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There is also a important lesson which goes like this: your scripts should operate on a buffer (even a temporary one) and almost never on strings. Its generally easier that way because there is so much support from all the functions already exposed to editing tasks.



Hmmm... I think I disagree with this as well... strings are very very well supported... it's a little annoying that we don't have a full string lib in elisp (some of the things here http://emacswiki.org/emacs/ElispCookbook#toc1 are missing, but that's why I say you can copy and paste when you need to).


You rather write something like this (from Emacswiki) operating on strings?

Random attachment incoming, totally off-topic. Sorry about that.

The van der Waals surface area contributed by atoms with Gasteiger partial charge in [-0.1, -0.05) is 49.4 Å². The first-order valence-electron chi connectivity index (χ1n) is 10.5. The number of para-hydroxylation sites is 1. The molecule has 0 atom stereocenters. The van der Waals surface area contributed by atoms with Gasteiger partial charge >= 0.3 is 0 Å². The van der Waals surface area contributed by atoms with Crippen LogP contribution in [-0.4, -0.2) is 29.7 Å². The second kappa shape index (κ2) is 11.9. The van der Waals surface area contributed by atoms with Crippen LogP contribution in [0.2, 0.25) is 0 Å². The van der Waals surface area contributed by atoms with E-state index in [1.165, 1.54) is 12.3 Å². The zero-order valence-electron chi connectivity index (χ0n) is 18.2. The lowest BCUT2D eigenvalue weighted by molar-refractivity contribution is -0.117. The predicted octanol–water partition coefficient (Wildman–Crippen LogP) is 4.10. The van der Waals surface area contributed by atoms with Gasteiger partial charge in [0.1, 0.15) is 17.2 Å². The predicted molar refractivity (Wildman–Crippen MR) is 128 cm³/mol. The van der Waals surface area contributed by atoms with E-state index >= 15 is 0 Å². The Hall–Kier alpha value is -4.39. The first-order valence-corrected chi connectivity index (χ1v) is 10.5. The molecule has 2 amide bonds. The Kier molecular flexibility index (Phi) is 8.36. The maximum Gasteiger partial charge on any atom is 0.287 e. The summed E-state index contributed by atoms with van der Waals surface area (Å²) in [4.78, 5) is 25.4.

(defun kill-whitespace ()
          "Kill the whitespace between two non-whitespace characters"
          (interactive "*")
          (save-excursion
            (save-restriction
              (save-match-data
                (progn
                  (re-search-backward "[^ \t\r\n]" nil t)
                  (re-search-forward "[ \t\r\n]+" nil t)
                  (replace-match "" nil nil))))))


it depends on the context... but maybe replace-regexp-in-string would be the right function to use for strings in this context.

Of course, a lot of the time buffers are really powerful tools to replace strings. I just don't think your original assertion of "almost never" is right. Buffers are handy but I use them to replace strings less than 50% of the time.




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